As usual, a little story for trailer… A strange caravan made its way across the sun-baked wilderness. Hadji Ali, whom all the soldiers called Hi Jolly, signaled that it was time to rest the camels.
As usual, a little story for trailer…
A strange caravan made its way across the sun-baked wilderness. Hadji Ali, whom all the soldiers called Hi Jolly, signaled that it was time to rest the camels. Lieutenant Edward F. Beale of the United States Army agreed.
The year was 1857. The place was a desert but not in Africa or Asia. This was a desert in Arizona. Lieutenant Beale and his men were surveying a wagon road to California. Lieutenant Beale was also in charge of an experiment to find out whether camels could be used for transportation in the arid Southwest. Congress had supplied money for the purchase of 75 camels in Egypt and turkey. Hadji Ali, a native of Syria, was hired as a camel driver.
Hi Jolly signaled again and the caravan moved on. The camels did get to California. Some officials thought they proved their worth, but the experiment was dropped and the camels were offered for sale. Hi Jolly settled in Arizona. A memorial to him and his camels now stands in Quartzite, where he died in 1902.
Arizona is one of the newest states, but it has one of the longest histories. Remains left by ancient Indians –weapons, tools and ruins – show that man lived in Arizona hundreds of years before the time of Columbus. In these remains, Arizona has much of the nation’s important pre-Columbian treasure. Descendants of some of those ancient Indians still live in the state.
Arizona’s modern history is also long and colorful. It began with the Spaniards, who were the first Europeans to enter Arizona. They remained for many years and left their names and their language and customs in the land. After the Spaniards came rugged American pioneers – mountain men, prospectors, miners and cattlemen. With them came the outlaws and the lawmen of frontier days. Those days have passed, but Arizona still contains many reminders of the Old West.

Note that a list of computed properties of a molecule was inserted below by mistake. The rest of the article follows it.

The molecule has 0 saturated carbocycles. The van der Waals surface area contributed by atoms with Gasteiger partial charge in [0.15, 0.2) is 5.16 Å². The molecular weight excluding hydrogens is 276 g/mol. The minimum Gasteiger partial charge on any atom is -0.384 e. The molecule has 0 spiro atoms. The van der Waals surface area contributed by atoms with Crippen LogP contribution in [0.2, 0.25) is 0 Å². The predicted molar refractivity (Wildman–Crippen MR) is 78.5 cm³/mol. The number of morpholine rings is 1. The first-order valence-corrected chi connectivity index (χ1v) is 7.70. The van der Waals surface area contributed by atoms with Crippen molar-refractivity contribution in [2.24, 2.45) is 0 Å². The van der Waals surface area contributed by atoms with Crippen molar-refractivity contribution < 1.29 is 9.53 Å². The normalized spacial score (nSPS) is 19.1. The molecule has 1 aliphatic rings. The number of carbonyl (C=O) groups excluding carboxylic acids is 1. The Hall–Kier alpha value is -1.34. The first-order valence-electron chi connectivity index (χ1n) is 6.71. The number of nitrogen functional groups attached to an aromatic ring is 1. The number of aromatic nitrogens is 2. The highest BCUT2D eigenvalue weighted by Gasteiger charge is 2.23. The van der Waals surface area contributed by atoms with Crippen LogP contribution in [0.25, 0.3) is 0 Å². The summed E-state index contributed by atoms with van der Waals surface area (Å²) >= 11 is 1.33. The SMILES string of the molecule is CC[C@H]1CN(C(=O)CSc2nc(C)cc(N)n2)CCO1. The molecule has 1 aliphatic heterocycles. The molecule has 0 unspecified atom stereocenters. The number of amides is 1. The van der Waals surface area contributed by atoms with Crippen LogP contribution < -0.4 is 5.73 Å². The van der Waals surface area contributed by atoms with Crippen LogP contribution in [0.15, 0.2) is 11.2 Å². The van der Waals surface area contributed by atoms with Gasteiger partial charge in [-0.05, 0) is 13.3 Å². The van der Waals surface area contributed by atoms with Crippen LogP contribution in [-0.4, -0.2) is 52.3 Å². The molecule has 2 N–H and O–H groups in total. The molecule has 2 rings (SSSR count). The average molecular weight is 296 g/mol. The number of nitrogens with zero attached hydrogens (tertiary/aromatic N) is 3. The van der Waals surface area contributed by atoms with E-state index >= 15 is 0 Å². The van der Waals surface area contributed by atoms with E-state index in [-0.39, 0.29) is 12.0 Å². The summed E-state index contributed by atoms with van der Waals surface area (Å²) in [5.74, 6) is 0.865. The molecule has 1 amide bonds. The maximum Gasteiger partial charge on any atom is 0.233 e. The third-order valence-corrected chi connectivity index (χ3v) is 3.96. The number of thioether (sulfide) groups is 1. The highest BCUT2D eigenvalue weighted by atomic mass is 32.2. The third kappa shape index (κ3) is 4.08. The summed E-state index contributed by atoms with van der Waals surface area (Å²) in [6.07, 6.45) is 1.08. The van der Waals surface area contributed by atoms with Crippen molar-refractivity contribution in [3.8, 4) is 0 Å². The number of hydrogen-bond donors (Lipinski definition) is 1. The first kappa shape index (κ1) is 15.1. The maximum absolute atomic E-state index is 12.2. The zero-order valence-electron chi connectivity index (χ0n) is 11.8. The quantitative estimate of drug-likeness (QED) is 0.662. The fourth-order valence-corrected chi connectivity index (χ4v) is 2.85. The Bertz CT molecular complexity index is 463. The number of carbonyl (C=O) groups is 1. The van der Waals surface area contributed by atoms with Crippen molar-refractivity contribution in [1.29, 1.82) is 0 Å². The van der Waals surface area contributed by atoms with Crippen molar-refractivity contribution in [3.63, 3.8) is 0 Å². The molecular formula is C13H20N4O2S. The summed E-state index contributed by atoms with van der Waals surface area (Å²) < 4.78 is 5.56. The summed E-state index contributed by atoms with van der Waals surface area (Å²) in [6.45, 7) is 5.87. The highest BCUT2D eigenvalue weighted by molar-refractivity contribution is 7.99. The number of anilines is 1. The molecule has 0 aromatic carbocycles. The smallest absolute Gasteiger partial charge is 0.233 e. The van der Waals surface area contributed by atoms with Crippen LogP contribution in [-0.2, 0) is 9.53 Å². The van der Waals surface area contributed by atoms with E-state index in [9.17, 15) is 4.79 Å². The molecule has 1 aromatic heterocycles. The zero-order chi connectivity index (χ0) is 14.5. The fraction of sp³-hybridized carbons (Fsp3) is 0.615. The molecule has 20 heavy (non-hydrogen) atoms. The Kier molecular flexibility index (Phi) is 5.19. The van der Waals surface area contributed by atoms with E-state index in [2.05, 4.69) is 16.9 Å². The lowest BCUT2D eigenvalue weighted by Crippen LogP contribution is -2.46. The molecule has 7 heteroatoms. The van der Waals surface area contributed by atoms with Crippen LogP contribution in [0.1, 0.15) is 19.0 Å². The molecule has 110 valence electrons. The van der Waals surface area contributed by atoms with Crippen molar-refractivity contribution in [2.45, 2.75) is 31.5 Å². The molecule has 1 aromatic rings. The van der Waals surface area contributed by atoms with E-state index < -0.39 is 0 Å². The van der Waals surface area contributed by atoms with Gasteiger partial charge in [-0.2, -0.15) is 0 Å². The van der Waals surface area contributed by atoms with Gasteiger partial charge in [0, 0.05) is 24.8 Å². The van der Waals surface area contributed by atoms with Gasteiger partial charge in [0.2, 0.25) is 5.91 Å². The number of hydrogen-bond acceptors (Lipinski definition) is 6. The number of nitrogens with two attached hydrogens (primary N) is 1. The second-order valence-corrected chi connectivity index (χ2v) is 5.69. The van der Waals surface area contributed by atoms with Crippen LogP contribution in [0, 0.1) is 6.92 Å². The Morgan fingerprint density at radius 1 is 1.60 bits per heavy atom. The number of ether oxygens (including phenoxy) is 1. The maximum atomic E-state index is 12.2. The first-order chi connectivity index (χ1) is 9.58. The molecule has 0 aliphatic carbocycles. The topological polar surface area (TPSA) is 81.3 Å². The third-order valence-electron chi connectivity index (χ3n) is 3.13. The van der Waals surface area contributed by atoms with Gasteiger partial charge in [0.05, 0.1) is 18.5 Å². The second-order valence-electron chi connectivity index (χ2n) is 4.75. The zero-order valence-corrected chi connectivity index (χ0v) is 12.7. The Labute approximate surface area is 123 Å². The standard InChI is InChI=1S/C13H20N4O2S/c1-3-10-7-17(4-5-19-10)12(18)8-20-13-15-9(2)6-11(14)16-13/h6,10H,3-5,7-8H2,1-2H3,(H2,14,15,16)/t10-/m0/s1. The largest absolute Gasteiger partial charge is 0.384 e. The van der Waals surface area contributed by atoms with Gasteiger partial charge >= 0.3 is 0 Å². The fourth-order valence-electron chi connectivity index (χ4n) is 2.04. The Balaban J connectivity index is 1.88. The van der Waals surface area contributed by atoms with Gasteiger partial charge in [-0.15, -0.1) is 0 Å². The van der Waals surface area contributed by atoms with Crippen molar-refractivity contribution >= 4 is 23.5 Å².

Nature has given Arizona some of the nation’s most spectacular scenery as well as a climate unsurpassed for healthful living. For many years tourists from all over the world have come to see the Grand Canyon and the other natural wonders for which Arizona is famous. For many years people have also come to gain health rot o enjoy retirement in Arizona’s warm, dry air.
Vast irrigation projects have made Arizona an important agricultural state. It is also rapidly becoming an industrial state. Increasingly manufacturers, scientists, artists, educators and engineer are discovering that the southwestern part of the United States is the nearly perfect place in which to work and live. Within a few hours’ drive by modern superhighways, people in Arizona may swim or ski. They may see desert browns and forest greens, cattle ranches and copper mines, ancient cliff dwellings and ultramodern homes.
The 48th state is booming. Its people believe that it has just begun to grow.
Libraries and Museums
Almost every larger town has its own public library. Bookmobiles carry library service to the very small towns and to remote areas.
Arizona’s first museum, the Arizona Pioneers’ Historical Society, was established in 1897. It is on the campus of the University of Arizona, at Tucson, as is the Arizona State Museum, which specializes in the study of American Indian activities in the Southwest from prehistoric times. The Museum of Northern Arizona, near Flagstaff, includes exhibits that show changes in the earth and in the way Indians have lived in northern Arizona since prehistoric times. There are five museums in Phoenix, including the Heard Museum of Anthropology and Primitive Art, a fine-arts museum and Pueblo Grande, a Hohokam Indian ruin.
The Arizona-Sonora Desert Museum, near Tucson, displays desert animals and plants. This museum is unusual in that most of its displays are alive. Important collections of Botanical Garden, in Papago Park, Phoenix and in the Boyce Thompson Southwestern Arboretum, near Superior.
There’s much more to discover and learn about Arizona. If you are curious, come back for part 2!